It’s time we chuck the ‘chuckers’ from Pakistan cricket
Few weeks ago, Pakistan cricket received a severe blow when it’s most prominent bowler, Saeed Ajmal, was banned from bowling in international cricket due to suspected illegal bowling action.
This news shocked many Ajmal fans and a lot become extremely angry at this decision. Some die hard cricket fans have also termed this ban a conspiracy of the Big Three against Pakistan.
Although the ban imposed on Ajmal may put his career in jeopardy but this step may also serve as a blessing in disguise for Pakistan’s cricket and for international cricket on the whole.
The ban on Ajmal triggered a clean-up operation against all bowlers with suspected action and, so far, six bowlers, including Mohammad Hafeez, Sunil Narine and Adnan Rasool, have been reported in the Champions League T20 tournament and 29 bowlers were reported in Pakistan’s domestic T20 tournament.
The menace of chucking (illegal bowling action) raised its ugly head in international cricket when bowlers like Muttiah Muralitharan and Shoaib Akhtar were allowed to continue bowling in international cricket, even with suspected action, on medical grounds.
As a result, youngsters got their inspiration from these stalwarts and in an attempt to copy them and a few others, they spoiled their action.
Although many countries have suffered because of the ICC’s new policy, the worst affected is Pakistan where, after the ban on Ajmal, we are struggling to find an off-spinner for the upcoming series against Australia. All off-spinners called by Pakistan Cricket Board (PCB) are turning out to be ‘chuckers’.
An example of this is Atif Maqbool. He has played domestic cricket for more than a decade now, picked up heaps of wickets in the last few domestic seasons and was the highest wicket taker in the 2013 domestic tournament.
No umpire or coach could find any flaw in his bowling action. He was tipped as a replacement of Ajmal but when the time to induct him in the team came, his bowling action turned out to be a suspected one. Atif’s case, if nothing else, exposed the inefficiency of our umpires and match referees who supervise our matches at domestic levels.
Junaid Zia is another curious case of chucking. He too has been on the domestic scene for more than a decade now and has represented Pakistan in few ODIs as well. In the past, no umpire had found any illegality in his bowling action but in the recently concluded national T20 championship, a few eagle-eye umpires found his bowling action suspicious and reported him. He is currently undergoing tests.
PCB needs to seriously look into this matter and reach to a conclusion. They need to answer if these international umpires are just being overcautious or do we really have a large number of chuckers in our cricket system. If it is the latter, then they also need to find ways of curbing this issue.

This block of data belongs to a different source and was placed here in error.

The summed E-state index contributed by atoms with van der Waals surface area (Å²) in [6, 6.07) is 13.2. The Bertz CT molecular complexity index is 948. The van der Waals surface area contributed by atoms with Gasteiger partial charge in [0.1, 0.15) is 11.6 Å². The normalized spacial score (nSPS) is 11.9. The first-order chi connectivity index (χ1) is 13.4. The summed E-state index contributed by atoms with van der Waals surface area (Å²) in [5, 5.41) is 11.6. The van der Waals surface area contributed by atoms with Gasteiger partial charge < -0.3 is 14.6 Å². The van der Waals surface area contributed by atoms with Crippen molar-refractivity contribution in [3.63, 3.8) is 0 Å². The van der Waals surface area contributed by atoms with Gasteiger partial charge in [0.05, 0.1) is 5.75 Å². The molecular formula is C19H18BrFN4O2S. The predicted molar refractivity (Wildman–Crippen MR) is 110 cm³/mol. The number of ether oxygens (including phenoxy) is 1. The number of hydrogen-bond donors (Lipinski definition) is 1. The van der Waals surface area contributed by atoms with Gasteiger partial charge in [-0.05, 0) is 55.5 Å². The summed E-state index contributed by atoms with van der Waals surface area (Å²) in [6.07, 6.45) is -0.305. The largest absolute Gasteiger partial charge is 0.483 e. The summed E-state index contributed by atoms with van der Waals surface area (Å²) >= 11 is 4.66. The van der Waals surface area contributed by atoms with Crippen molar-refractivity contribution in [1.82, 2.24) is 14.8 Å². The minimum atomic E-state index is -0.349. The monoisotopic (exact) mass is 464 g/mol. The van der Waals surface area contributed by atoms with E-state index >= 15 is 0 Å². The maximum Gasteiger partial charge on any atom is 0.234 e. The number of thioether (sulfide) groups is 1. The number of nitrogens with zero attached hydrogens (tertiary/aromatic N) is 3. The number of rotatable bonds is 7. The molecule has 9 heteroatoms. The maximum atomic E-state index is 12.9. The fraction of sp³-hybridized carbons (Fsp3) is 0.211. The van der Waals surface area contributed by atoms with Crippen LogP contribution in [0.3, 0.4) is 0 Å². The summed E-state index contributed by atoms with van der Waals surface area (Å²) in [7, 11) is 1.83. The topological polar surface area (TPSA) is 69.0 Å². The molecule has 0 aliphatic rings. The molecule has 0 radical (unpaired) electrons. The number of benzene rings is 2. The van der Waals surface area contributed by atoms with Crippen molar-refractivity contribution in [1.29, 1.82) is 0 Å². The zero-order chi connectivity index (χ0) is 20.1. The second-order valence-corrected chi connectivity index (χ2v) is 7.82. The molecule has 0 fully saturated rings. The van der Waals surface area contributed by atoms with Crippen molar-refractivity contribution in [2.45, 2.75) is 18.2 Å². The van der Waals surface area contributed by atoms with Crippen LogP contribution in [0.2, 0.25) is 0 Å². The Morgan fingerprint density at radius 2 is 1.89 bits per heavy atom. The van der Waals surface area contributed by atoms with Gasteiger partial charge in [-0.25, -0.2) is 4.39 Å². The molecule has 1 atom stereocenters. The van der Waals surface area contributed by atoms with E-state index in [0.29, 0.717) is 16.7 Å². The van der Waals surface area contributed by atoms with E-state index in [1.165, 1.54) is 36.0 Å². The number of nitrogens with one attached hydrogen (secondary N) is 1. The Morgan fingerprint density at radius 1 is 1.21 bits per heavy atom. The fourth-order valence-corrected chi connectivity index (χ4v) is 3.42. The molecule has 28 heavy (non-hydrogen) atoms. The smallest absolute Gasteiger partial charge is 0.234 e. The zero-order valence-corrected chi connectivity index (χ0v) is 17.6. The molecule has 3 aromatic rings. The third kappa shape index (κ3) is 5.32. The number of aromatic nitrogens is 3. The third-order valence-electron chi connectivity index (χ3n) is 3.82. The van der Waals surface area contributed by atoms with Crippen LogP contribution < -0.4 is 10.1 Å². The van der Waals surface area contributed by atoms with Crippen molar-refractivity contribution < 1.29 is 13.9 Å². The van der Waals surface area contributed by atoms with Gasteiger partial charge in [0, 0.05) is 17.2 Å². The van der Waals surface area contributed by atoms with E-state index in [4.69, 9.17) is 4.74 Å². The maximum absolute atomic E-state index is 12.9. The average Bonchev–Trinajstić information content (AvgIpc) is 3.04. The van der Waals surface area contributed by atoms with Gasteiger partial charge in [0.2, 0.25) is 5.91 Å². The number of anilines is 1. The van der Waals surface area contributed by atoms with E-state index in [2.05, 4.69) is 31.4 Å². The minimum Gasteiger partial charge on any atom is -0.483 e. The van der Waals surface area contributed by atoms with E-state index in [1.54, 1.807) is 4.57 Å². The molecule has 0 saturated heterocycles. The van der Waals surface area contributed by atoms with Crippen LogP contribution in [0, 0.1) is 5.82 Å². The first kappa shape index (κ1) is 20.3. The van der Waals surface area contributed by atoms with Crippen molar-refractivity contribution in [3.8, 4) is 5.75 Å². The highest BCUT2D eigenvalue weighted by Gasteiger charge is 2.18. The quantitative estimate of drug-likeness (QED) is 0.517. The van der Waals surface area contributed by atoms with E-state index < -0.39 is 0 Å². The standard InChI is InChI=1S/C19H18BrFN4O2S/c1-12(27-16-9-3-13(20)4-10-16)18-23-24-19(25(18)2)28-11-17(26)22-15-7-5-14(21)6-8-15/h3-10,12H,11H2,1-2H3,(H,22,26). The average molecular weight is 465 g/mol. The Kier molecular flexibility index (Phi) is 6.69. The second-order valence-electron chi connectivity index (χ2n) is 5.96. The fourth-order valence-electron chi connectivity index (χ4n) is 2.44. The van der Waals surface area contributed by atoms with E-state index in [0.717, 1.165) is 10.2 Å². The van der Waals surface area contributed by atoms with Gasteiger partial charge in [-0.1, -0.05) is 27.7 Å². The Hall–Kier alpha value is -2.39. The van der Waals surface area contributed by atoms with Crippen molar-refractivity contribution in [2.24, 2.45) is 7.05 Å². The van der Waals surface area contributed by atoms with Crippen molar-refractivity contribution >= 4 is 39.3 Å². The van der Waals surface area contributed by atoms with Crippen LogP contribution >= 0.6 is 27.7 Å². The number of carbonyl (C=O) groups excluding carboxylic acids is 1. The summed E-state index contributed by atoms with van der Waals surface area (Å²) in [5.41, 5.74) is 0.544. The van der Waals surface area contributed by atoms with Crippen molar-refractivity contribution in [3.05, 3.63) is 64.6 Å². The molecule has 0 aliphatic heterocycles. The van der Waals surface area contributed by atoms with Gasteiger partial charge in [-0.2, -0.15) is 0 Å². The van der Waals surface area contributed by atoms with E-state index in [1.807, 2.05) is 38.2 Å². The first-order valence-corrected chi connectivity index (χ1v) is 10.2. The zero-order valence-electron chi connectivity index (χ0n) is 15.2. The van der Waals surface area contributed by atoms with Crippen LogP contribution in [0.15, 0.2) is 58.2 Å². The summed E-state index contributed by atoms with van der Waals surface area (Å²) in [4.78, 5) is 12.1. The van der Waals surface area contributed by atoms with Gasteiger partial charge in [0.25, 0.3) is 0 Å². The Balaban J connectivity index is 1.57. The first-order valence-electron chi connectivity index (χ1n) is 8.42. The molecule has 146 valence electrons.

PCB is usually very slow in reacting to the problems faced by the team or any of its players. A warning for PCB was served when India’s bowler R Ashwin, during the Asia Cup matches that took place a few months back, gave a statement that some bowlers wear full-sleeved shirts to get extra advantage with their bowling. The PCB or Ajmal did not take his statement seriously but, clearly, somebody somewhere was paying attention to all this. And hence we find a banned Ajmal and a disgruntled PCB.
Although the PCB has hired the pioneer of doosra, Saqlain Mushtaq, to rectify Ajmal’s action but many analyst are pessimist about Ajmal’s come back. Age is also catching up with him and even if he succeeds in rectifying his action, his shelf life on cricket grounds will be very limited.
This whole fiasco with Ajmal is an opportunity for the PCB to apply zero tolerance for suspected bowling action in all domestic and club level tournaments and clean Pakistan cricket of this problem. Any bowler found to have suspected bowling action should be discarded immediately as efforts to rectify illegal bowling actions mostly prove futile.
Biomechanic testing machines should be installed in all major cities to check if the bowling action is within or beyond the allowed limit. Sports at school and college level is dying but PCB should constitute special teams who visit schools and colleges around the country and brief them about the rules and regulations that cricket governing body’s like the ICC have on chucking and on other sports related matters.
Visits to schools and colleges may prove to be extremely helpful as through this not only will youngsters get awareness about cricketing laws at an early age but this may also be an opportunity to find hidden talents from within the wilderness.
I hope better sense prevails and the PCB, instead of continuing to beat the bush, makes a genuine effort to clean Pakistan cricket from chucking.
The views expressed by the writer and the reader comments do not necessarily reflect the views and policies of The Express Tribune.